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April 01, 2009


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The church is in my understanding not segregated rather it's is separated. Segregated by definition means "by force" which is not true for our church goers at least in America. Regardless of semantics your issue is real and sad.

I am of 2.5% mainline protestant, that aspire to lead a strong multi-ethnic church. My understanding of the grand narrative of scripture persuades me to the conviction that God's passion for salvation and sanctification for all people should be witnessed in the church (Acts 1:8).

As to why the catholics lead the diversity with the 12% as you mention is likely due to their location. Many Evangelical churches and mainline protestants have left the urban centers and moved to suburbs to do mega -rich white church.

I appreciate your thoughts and works, keep up the good work.

Carl Hetler

One reason is idolatry- we make God in our own image. We think God looks like, talks like, eats like us and we reinforce that through with whom we gather.


I agree in part Carl, I think that's called ethnocentrism and it's often unintentional. People need an example to follow. I think there is too much hyperbole going on in this discussion.

I think to get at the answer we need to focus on the effects of the fall in Gen 3. Issues/ Doctrines related to total depravity. Furthermore to what extent should the church reflect or can the church reflect the kingdom of heaven.

This answer also depends on one eschatological views. Is the kingdom here and now? Or is kingdom only something for the future?


The church is segregated or separated for 3 reasons: Here is my first reason.

#1 The Bible leaves room for contextualization: Paul advocated a more integrated church then James did according to Acts 21:15-26. There were churches of all sorts. Some were comprised of predominately Jewish, other predominately Gentile and still others were mixed. As in the mission field, so are our churches free to contextualize the gospel message to fit the host culture. Paul said, to the Jew I was Jew, not to the Jew I was a Gentile, rather he identified himself with each particular ethnic group. He continually adjusted and contextualized his ministry, so why cant the church today?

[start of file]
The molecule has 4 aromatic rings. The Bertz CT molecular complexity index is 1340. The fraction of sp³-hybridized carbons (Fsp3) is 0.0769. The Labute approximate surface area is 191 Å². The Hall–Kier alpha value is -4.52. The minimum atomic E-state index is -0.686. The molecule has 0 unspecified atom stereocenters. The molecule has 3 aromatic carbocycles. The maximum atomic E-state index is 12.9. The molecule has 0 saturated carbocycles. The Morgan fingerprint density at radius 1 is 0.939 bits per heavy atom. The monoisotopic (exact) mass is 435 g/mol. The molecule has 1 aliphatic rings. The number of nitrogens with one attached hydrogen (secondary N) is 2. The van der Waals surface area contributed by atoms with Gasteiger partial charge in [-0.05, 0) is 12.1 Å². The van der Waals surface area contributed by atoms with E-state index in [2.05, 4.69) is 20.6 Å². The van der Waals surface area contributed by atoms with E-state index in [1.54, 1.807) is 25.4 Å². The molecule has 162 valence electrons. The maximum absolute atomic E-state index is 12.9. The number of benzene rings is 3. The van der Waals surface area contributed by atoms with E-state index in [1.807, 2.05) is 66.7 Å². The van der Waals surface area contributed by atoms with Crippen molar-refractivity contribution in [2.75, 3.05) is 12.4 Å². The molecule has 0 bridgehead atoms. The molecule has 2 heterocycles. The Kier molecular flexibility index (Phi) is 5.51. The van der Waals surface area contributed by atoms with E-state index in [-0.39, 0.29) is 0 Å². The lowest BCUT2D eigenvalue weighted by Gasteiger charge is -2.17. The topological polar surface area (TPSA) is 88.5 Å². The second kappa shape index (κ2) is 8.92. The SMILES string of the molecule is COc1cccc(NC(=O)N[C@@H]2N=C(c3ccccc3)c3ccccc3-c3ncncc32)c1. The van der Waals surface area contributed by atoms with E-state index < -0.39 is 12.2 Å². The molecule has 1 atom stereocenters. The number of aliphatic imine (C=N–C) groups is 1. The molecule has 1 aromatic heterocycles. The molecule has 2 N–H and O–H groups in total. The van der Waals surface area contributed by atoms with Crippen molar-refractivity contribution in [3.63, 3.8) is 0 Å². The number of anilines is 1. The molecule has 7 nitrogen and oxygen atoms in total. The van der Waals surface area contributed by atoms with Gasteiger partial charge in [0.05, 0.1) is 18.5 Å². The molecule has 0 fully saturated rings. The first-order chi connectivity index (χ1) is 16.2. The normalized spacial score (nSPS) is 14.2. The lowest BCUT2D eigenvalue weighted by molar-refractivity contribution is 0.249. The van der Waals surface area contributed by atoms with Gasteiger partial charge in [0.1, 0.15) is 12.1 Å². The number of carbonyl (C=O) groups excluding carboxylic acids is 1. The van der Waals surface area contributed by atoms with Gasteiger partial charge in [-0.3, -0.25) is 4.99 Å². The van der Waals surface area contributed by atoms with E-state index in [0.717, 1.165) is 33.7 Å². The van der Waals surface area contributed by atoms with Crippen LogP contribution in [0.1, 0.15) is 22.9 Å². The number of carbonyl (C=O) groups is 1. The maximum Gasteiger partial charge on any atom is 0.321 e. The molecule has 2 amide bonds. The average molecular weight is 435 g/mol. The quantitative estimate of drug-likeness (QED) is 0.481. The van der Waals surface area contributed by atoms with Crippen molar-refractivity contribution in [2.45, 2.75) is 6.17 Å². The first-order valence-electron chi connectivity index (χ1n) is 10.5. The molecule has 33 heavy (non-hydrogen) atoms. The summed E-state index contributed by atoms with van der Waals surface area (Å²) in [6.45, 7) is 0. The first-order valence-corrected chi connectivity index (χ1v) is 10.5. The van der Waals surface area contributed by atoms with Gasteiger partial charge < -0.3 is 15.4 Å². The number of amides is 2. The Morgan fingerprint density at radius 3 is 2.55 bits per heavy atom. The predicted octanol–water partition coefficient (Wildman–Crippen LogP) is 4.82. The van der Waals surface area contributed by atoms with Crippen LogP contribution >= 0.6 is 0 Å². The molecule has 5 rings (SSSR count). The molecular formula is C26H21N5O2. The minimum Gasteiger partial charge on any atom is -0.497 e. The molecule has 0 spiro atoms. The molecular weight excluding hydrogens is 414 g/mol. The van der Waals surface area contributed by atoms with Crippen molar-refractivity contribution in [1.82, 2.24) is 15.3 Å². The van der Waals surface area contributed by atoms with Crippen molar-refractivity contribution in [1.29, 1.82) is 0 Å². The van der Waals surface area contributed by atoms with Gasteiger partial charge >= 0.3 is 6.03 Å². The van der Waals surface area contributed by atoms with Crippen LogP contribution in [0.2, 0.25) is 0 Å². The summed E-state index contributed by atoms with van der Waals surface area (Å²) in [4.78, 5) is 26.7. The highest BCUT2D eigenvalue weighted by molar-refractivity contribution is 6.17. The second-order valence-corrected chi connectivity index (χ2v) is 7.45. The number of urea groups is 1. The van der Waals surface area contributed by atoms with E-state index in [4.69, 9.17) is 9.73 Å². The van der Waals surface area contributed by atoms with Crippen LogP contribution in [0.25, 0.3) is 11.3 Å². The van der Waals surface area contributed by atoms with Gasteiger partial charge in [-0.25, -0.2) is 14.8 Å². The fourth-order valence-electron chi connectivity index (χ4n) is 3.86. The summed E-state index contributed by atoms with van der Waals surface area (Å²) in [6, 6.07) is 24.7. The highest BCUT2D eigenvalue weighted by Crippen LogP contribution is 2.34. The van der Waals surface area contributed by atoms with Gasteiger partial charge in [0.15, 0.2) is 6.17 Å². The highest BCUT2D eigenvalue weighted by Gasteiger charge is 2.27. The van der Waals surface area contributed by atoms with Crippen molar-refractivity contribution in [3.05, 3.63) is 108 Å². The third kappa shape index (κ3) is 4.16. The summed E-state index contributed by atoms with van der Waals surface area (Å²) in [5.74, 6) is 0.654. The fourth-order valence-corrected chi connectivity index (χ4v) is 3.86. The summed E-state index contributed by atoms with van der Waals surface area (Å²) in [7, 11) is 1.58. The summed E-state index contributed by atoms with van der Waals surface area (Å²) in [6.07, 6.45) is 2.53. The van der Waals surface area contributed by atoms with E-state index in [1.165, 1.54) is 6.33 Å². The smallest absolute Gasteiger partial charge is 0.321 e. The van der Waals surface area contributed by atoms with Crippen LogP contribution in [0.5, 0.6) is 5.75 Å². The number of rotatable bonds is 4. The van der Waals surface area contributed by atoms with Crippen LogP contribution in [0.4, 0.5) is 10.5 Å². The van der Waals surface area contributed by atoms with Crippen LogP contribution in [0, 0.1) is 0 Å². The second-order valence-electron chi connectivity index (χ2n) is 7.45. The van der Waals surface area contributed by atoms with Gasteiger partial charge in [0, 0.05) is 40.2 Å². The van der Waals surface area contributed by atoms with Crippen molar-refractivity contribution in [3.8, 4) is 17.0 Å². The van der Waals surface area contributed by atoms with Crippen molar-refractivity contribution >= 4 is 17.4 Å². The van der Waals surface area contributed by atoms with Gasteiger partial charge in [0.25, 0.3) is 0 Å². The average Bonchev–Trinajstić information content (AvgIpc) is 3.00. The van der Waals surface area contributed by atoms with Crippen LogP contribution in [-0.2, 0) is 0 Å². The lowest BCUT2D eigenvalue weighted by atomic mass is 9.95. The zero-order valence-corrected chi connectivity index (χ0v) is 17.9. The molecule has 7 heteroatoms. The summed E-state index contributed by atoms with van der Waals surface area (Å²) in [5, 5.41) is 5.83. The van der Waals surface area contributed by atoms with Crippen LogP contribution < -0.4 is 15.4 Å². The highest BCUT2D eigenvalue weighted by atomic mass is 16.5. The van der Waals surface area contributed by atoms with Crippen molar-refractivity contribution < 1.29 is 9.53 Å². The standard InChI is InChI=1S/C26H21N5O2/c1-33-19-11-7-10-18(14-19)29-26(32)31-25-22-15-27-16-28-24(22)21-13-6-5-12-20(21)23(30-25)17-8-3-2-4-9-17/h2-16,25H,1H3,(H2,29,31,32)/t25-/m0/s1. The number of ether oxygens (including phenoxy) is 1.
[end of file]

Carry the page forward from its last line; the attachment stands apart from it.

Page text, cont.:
3 Reasons I can think of is

- The Bible gives room for the church to contextualization
-The Kingdom of heaven is not fully restored on earth until after Jesus 2nd Return
- The sin of man will always leave the church short of what God desires

Will Martin

Here you go - a few reasons:

1. People care more about their kingdoms than God's Kingdom: they actually care much more about their slice of horizontal "culture" that they can control (church - scary!!! or nation) than they care about the Kingdom of God which they definitely cannot control.

You know - like the people who say the Bible is without error (and I do) and who seemingly sing songs to Jesus but who get raging angry when a Latino is in "their" country illegally. (whatever happened to "do not mistreat the alien in the land . . .)?

2. People are not admitting to themselves and each other "God we are hardwired as your enemies - I need you to free me." People in these churches are racists of both the passive and active sort and they basically depersonalize and are scared of those "people over there" (perhaps in large part precisely because they never have known any of "them" personally).

3. People in these churches are not really doing a lot of great biblical thinking (inductive studies notwithstanding) and therefore they're not even asking "Why doesn't the church look like heaven?"

4. It's easier to sit in the LAY-Z-BOY than to get up to exercise. Change does hurt (for a while) and makes lots of demands so people avoid it and keep on living a lie instead of embracing the truth found from Genesis to Revelation (all nations, every tribe, nation, etc.) and embarking on a radical adventure of discovering life as God has intended for it to be lived.

5. A lot of these people may be unregenerate - a lot of these people may not really know God (Matt. 7) and they are unknowingly using their religion to fight against His real purposes of redemption.

White, from the South, left the country for an extended period and was freed from this nonsense (by God's grace and the goodness of His people from other parts of the world)

Committed to the battle. . . or the love-fest! whatever you want to call it.


I think it is because white people typically hang out with white people and black people typically hang out with black people. It doesn't necessarily mean either group is racist...people just invite the people they are usually around to church and the so called segregation you are seeing is the result. I think care needs to be taken when emphasizing bringing more minorities into a church because I attended a church for a while where the goal was to bring new people to church...but if they were black it was a bonus. I don't believe it breaks God's heart at all to see people in church. Whether the church is all white, Hispanic, Korean, or whatever, I think God is thrilled to have bodies in the church. Something else I was just thinking. If I focus all of my time on asking a certain race of people to church isn't that racist? I only have so much time in my day. If I spend so much of that time targeting a specific race, that means I am spending that same amount of time being a racist by ignoring the other races. How about we all stop being racist by even worrying about this issue and love everybody.

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